CNET también está disponible en español.

Ir a español

Don't show this again


DSL math doesn't always add up

It doesn't take an advanced degree in mathematics to understand why Covad Communications and other high-speed Internet wholesalers are on the financial ropes.

It doesn't take an advanced degree in mathematics to understand why Covad Communications and other high-speed Internet wholesalers are on the financial ropes: Selling a service with slim-to-none margins to customers who have trouble paying their bills is a recipe for disaster.

Just ask Covad or its former rival NorthPoint Communications. In its annual report, Covad was rated a "going concern," meaning the independent auditors who helped prepare the report believe the company does not have enough cash to sustain operations for the next 12 months if it continues to burn through money at its current rate.

Deadbeat customers helped put Covad in its current predicament.

According to Avhi Ingle, Covad's vice president of marketing, the company was providing DSL service to more than 90,000 customers served by nonpaying ISPs at year's end. Of those customers, roughly 39,000 continue to receive service while Covad waits for ongoing bankruptcy proceedings to be resolved.

"We can't touch them right now," Ingle said. "We're paying for them and not getting paid. Let's just say that I can't comment on it any further."

But that's just the beginning. Covad is struggling to make money from its paying customers as well. Trying to discern just how much of a profit Covad could make on any given DSL line is a complicated equation.

Covad executives would not provide many details about how much money they make per installed line, calling the information "proprietary."

But a well-placed employee of now-defunct NorthPoint with knowledge of the company's finances shed some light on the obstacles the independent DSL providers have faced in their quest for profitability. Of course, Covad's finances differed from NorthPoint's, but some telecom-industry prices are regulated, and therefore the two companies likely had similar cost structures.

The source told CNET that the average cost for a phone line from a local telephone company averaged about $15 a month. There were wide variations by area. For example, a loop in Chicago cost about $5 a month, while the same loop in Boston or Houston cost roughly $25 a month.

"We were hoping with line sharing that the weighted average would come down to about $9 a month, but that of course turned out to be a pipe dream," the source said. "The damn discounts never showed up on our bills, and we had to involve the (local phone company) relations staff to get ugly and challenge the foot dragging. Finally, discounts started showing up in a very piecemeal fashion months after the fact."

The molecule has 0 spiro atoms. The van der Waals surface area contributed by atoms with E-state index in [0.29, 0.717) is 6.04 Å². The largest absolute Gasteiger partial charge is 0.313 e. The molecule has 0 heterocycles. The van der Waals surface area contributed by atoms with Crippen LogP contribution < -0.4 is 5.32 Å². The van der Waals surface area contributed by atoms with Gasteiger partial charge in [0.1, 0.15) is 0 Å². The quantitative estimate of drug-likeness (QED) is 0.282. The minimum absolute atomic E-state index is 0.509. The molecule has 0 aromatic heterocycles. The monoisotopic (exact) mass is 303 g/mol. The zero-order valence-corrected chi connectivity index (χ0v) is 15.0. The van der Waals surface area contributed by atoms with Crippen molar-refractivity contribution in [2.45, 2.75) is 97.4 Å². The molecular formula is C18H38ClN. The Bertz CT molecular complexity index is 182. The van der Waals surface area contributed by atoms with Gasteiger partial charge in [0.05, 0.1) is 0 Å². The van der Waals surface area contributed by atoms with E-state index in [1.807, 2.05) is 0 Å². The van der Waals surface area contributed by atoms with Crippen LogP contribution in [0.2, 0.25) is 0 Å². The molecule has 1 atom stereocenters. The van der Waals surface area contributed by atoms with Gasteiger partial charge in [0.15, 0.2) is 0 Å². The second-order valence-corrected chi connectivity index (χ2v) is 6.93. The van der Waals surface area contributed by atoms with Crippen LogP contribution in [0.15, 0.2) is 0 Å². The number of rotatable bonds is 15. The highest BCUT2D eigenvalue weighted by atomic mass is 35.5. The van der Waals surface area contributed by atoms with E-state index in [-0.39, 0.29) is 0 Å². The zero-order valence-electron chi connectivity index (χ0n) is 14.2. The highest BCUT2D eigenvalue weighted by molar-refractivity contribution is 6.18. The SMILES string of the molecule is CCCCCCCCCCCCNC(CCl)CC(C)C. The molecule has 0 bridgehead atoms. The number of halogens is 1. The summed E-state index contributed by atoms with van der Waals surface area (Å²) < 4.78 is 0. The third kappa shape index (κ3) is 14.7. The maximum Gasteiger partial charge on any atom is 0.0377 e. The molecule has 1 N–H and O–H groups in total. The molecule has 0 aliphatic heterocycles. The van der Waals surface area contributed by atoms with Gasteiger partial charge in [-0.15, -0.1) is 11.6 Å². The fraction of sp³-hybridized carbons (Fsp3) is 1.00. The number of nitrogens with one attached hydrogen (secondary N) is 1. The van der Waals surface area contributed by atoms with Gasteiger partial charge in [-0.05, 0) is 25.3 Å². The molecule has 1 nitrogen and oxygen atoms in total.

On top of the phone line costs, the ability to install network equipment in the phone company's facilities--known as co-location "cages"--cost about $1,800 a month. Each cage contains equipment capable of serving roughly 270 DSL connections, resulting in a co-location charge of roughly $6.67 per line each month.

Finally, there's the cost of transporting the data itself.

The source said there is an average bandwidth cost per cage of about $1,900 see story: Covad crumbles per month, adding another $11.25 per line to the wholesale cost of providing DSL service.

Add it all up, and NorthPoint paid roughly $33 per line each month, excluding any additional expenses it incurred from subsidizing the marketing costs for its ISP partners. Those marketing charges, which typically cost between $300 and $400 a month, aren't included in determining wholesale gross margins, but they do find their way to the bottom line.

Assuming an average retail price of about $39.99 to $49.99 a month for residential DSL service, DSL wholesalers such as Covad and NorthPoint were bucking long odds of quickly achieving profitability.

NorthPoint's total cost of acquisition per line averaged about $1,400, meaning that even at an average cost to consumers of $65 a month, it took almost two years to recoup the capital and nonrecurring network and marketing expenses on each line, the source said.

Although DSL service prices have increased in recent months as more competitors have bitten the dust, Covad and NorthPoint were doing most of their growth when DSL prices were considerably lower.

Frederick Moran, an equity analyst at investment bank Jefferies & Co., said EarthLink, one of Covad's largest bill-paying ISP partners, pays Covad $30 a month per DSL connection.

If Covad's cost to deliver a line was $33 a month and it's only receiving $30 a month from customers, to say nothing of the customers that didn't and still haven't paid their bills or the marketing expenses it's footing, its easy to understand how the company racked up a net loss of $1.44 billion in fiscal 2000.

Covad's Ingle wouldn't provide many details about how much the company pays to acquire DSL lines or its gross margins. He did say that line sharing has brought down its average cost for access to the local phone lines to around $5 a line, and that it takes between two and a half and three years for the lines to reach break-even status.